Friday, August 21, 2009
FALL 2009>>ONLINE>>300>>MID-TERM: Media Review & Analysis
(Nde' Peoples, aka 'Apaches', as an Indigenous People, have one of the longest histories of internal persecution and militarization by an occupying state/nation in the Americas. The U.S. Border wall construction claimed significant tribal lands of more than 12 Indigenous nations from 2006-2009.)
The Mid-Term is envisioned as an "installment" of the final project. All students will work towards a polished 'draft' of two components which comprise a completed Mid-Term. Students build upon the Mid-Term project, as a scaffolding for the continuing development of a Final Project. The Mid-Term serves, therefore, as a launching for an intensive, personal engagement with a theme of the student's choosing. The student will sustain the focus on the selected theme until completion of the Final Project. The Mid-Term and the Final Project are conceptualized as an ongoing critique and dialogue between the student, her/his sources/resources, and the completion of the final 'product.'
1.To lend your personal voice to an analysis building upon forms, mediums, definitions, theories, methods and practices which inform your current understanding of critical intersections of race, class, gender, and sexuality in historical and contemporary contexts. Goal: Defining your topic/subject/thesis (argument).
2.To move from untethered supposition and opinion to articulate, informed and cited evidences which ground your claims, positions and arguments. Goal: rejecting simplistic assumptions as an acceptable form of college writing; moving toward deepened critical engagement and interrogation of all sides of a theme, subject and issue. Moving towards complex thinking and communication.
3.To engage in critical analysis practices; not judging the literatures and methods examined. Rather engaging with the narratives, however different from yours, of differently situated groups and communities relative to systemic structural violence and structured social stratifications, through the intersections of race, class, gender, and sexuality, in industrialized societies.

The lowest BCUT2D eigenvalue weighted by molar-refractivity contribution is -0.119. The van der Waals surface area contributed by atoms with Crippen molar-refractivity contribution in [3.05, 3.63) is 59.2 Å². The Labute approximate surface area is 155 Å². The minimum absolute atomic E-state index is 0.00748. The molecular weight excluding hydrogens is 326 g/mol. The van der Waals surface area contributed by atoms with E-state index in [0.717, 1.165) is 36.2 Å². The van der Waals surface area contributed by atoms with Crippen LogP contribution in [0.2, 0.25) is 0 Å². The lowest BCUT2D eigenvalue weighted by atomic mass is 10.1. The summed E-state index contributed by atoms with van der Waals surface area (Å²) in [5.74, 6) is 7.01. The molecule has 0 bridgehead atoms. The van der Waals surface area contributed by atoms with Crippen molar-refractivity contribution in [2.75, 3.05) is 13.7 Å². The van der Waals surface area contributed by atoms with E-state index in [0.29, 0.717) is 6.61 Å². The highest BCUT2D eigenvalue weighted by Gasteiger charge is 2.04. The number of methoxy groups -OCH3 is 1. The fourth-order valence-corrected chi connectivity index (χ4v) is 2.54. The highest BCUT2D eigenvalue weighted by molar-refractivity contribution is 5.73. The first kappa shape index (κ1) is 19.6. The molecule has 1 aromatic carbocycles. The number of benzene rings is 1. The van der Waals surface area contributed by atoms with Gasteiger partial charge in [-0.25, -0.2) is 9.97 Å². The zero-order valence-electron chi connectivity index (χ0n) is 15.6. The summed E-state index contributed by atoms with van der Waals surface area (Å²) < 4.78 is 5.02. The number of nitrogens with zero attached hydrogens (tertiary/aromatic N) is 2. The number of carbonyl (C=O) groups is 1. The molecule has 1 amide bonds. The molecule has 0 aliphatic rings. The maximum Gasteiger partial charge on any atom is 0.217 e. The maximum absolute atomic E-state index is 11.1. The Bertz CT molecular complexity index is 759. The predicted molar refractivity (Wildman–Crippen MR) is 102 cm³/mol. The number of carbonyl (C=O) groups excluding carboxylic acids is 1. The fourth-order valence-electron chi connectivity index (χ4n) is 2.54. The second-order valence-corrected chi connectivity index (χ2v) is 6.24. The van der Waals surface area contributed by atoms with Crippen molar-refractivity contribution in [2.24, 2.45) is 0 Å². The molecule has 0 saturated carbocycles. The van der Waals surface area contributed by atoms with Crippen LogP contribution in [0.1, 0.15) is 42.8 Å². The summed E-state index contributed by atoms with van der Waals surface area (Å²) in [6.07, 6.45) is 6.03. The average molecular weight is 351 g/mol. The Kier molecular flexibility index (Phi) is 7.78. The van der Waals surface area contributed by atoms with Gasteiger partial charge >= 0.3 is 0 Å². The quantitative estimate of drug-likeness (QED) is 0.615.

4. To develop new methods of articulating personal understandings of numerous processes which shape, form, and at times overdetermine identity formation of individuals and groups, and the consequences which arise.
5.To lay a foundation, and "installment" for the final project, while producing a 'draft' thesis, abstract, argument and claims.
Part I—Images and the Power of the Message
Identify (and load to your Content folder titled "My Media") four images which ‘voice' and 'speak' an important narrative/ story of race, class, gender and power at the intersection of a lense which you choose. For example, race, class, gender and sexuality--intersecting--at the crossroad of 'nation.'
In the images above, the pictures 'talk about' the intersection of race (Indigenous Peoples), class (third-class; non-personhood; U.S. and Mexico war prisoners; invisible laborers), gender (binary systems imposed by Christian and Patriarchal stratification systems, i.e. male/female; masculine/feminine; man/woman; manly/womanly), sexuality (stereotyped as hyper sexual bodies/rapable and violable bodies; "squaw" and "buck"; demonized sexuality, i.e. "savages", "heathens").... At the intersection of imperialism, colonization, armed invasion, development, prison-structures warehousing Indigenous Peoples, authoritarianism.
You may use web and other media sources--however--remember to copy and paste the original url/http where you find that image, and copy and paste all the relevant information you can find about the article, such as title, author, date (if there is one). This will help you, later, when you are writing your "Works Cited" and/or "References" page.
Provide an analysis that shows you are learning and using the critical theories and methods which you have had access to thus far in this course (texts, films, web links, etc.)
Turn in your media 'texts' (samples) with your final project. See syllabus for Mid-Term due date.
TIP: Feel free to launch independent discussions with the class about your media, or to integrate them into your daily work, as a way of gaining facility with them, interacting with them, engaging others in their literacy and meanings.
Part II: Abstract--Articulating the Message
Draft a topic/thesis statement, identify an argument ("What I am essentially arguing is...that..."), and a a minimum of 3 strong authorities/‘cites’, meaning, sources which you will build upon as “references, citations, theoretical supports” for your final project. See syllabus for due date in Drop Box.
Draft a well-written and proofed abstract (no more than 200 words). See syllabus for due date in Drop Box.
Here is a sample of an abstract that went through 2 early drafts, 2 peer reviews, and 3 (30 minute) polishing sessions.
Here is an abstract form & guide.
Questions? Contact me.